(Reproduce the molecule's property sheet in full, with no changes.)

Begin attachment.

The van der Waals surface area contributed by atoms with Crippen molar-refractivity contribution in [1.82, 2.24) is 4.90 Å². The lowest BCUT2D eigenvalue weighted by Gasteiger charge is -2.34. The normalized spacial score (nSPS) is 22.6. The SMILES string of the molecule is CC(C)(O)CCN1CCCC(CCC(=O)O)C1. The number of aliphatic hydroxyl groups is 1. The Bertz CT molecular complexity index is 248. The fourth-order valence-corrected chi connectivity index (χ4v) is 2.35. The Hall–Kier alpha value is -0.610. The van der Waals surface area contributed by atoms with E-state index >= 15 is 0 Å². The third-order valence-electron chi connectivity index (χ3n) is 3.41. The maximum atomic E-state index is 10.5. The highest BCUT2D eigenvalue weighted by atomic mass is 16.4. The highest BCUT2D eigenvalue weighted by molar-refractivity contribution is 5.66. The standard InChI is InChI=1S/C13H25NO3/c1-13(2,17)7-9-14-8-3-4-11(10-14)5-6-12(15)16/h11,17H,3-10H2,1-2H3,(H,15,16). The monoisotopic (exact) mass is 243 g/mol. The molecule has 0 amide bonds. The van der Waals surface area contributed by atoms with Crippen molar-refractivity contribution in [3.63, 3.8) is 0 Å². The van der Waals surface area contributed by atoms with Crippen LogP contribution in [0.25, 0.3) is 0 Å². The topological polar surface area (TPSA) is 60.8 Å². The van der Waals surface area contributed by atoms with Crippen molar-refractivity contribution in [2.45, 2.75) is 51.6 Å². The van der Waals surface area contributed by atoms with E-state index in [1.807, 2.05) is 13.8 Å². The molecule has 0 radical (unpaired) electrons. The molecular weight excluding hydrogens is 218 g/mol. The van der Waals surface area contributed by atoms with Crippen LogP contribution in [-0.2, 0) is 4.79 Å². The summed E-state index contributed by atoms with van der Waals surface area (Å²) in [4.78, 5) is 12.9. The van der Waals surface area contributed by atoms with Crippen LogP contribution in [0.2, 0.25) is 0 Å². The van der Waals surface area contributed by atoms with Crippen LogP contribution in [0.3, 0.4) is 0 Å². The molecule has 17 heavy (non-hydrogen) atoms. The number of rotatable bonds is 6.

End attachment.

The van der Waals surface area contributed by atoms with Crippen molar-refractivity contribution in [1.82, 2.24) is 4.90 Å². The lowest BCUT2D eigenvalue weighted by Gasteiger charge is -2.34. The normalized spacial score (nSPS) is 22.6. The SMILES string of the molecule is CC(C)(O)CCN1CCCC(CCC(=O)O)C1. The number of aliphatic hydroxyl groups is 1. The Bertz CT molecular complexity index is 248. The fourth-order valence-corrected chi connectivity index (χ4v) is 2.35. The Hall–Kier alpha value is -0.610. The van der Waals surface area contributed by atoms with E-state index >= 15 is 0 Å². The third-order valence-electron chi connectivity index (χ3n) is 3.41. The maximum atomic E-state index is 10.5. The highest BCUT2D eigenvalue weighted by atomic mass is 16.4. The highest BCUT2D eigenvalue weighted by molar-refractivity contribution is 5.66. The standard InChI is InChI=1S/C13H25NO3/c1-13(2,17)7-9-14-8-3-4-11(10-14)5-6-12(15)16/h11,17H,3-10H2,1-2H3,(H,15,16). The monoisotopic (exact) mass is 243 g/mol. The molecule has 0 amide bonds. The van der Waals surface area contributed by atoms with Crippen molar-refractivity contribution in [3.63, 3.8) is 0 Å². The van der Waals surface area contributed by atoms with Crippen LogP contribution in [0.25, 0.3) is 0 Å². The topological polar surface area (TPSA) is 60.8 Å². The van der Waals surface area contributed by atoms with Crippen molar-refractivity contribution in [2.45, 2.75) is 51.6 Å². The van der Waals surface area contributed by atoms with E-state index in [1.807, 2.05) is 13.8 Å². The molecule has 0 radical (unpaired) electrons. The molecular weight excluding hydrogens is 218 g/mol. The van der Waals surface area contributed by atoms with Crippen LogP contribution in [-0.2, 0) is 4.79 Å². The summed E-state index contributed by atoms with van der Waals surface area (Å²) in [4.78, 5) is 12.9. The van der Waals surface area contributed by atoms with Crippen LogP contribution in [0.2, 0.25) is 0 Å². The van der Waals surface area contributed by atoms with Crippen LogP contribution in [0.3, 0.4) is 0 Å². The molecule has 17 heavy (non-hydrogen) atoms. The number of rotatable bonds is 6.